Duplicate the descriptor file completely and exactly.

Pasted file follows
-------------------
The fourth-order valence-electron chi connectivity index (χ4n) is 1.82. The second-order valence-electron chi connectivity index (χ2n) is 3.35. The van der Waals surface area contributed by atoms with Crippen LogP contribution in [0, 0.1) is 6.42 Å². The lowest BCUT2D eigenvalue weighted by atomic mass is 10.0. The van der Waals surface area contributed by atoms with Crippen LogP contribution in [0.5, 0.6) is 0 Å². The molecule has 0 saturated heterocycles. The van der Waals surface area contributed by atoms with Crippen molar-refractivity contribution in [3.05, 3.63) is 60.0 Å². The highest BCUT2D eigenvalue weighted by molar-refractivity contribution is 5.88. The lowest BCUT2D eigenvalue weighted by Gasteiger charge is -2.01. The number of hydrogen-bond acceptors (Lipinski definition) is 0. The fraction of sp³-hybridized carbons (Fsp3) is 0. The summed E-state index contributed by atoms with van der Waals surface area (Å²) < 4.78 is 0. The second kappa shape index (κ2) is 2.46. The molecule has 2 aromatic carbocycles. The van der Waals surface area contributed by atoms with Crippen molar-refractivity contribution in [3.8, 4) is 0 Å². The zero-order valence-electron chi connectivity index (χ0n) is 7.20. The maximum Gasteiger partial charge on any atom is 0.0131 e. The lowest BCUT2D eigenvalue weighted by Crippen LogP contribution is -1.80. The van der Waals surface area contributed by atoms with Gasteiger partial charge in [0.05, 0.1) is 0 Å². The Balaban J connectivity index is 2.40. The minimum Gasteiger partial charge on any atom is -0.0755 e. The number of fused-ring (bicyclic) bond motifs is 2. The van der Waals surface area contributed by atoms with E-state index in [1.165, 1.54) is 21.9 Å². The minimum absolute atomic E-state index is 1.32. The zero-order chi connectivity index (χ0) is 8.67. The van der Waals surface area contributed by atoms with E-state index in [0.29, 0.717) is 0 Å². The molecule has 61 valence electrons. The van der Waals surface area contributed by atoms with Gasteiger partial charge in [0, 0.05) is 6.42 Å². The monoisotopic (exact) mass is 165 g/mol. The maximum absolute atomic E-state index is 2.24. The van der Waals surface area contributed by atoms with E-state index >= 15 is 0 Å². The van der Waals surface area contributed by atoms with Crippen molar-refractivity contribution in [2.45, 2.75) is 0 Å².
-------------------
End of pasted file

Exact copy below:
The fourth-order valence-electron chi connectivity index (χ4n) is 1.82. The second-order valence-electron chi connectivity index (χ2n) is 3.35. The van der Waals surface area contributed by atoms with Crippen LogP contribution in [0, 0.1) is 6.42 Å². The lowest BCUT2D eigenvalue weighted by atomic mass is 10.0. The van der Waals surface area contributed by atoms with Crippen LogP contribution in [0.5, 0.6) is 0 Å². The molecule has 0 saturated heterocycles. The van der Waals surface area contributed by atoms with Crippen molar-refractivity contribution in [3.05, 3.63) is 60.0 Å². The highest BCUT2D eigenvalue weighted by molar-refractivity contribution is 5.88. The lowest BCUT2D eigenvalue weighted by Gasteiger charge is -2.01. The number of hydrogen-bond acceptors (Lipinski definition) is 0. The fraction of sp³-hybridized carbons (Fsp3) is 0. The summed E-state index contributed by atoms with van der Waals surface area (Å²) < 4.78 is 0. The second kappa shape index (κ2) is 2.46. The molecule has 2 aromatic carbocycles. The van der Waals surface area contributed by atoms with Crippen molar-refractivity contribution in [3.8, 4) is 0 Å². The zero-order valence-electron chi connectivity index (χ0n) is 7.20. The maximum Gasteiger partial charge on any atom is 0.0131 e. The lowest BCUT2D eigenvalue weighted by Crippen LogP contribution is -1.80. The van der Waals surface area contributed by atoms with Gasteiger partial charge in [0.05, 0.1) is 0 Å². The Balaban J connectivity index is 2.40. The minimum Gasteiger partial charge on any atom is -0.0755 e. The number of fused-ring (bicyclic) bond motifs is 2. The van der Waals surface area contributed by atoms with E-state index in [1.165, 1.54) is 21.9 Å². The minimum absolute atomic E-state index is 1.32. The zero-order chi connectivity index (χ0) is 8.67. The van der Waals surface area contributed by atoms with E-state index in [0.29, 0.717) is 0 Å². The molecule has 61 valence electrons. The van der Waals surface area contributed by atoms with Gasteiger partial charge in [0, 0.05) is 6.42 Å². The monoisotopic (exact) mass is 165 g/mol. The maximum absolute atomic E-state index is 2.24. The van der Waals surface area contributed by atoms with E-state index >= 15 is 0 Å². The van der Waals surface area contributed by atoms with Crippen molar-refractivity contribution in [2.45, 2.75) is 0 Å².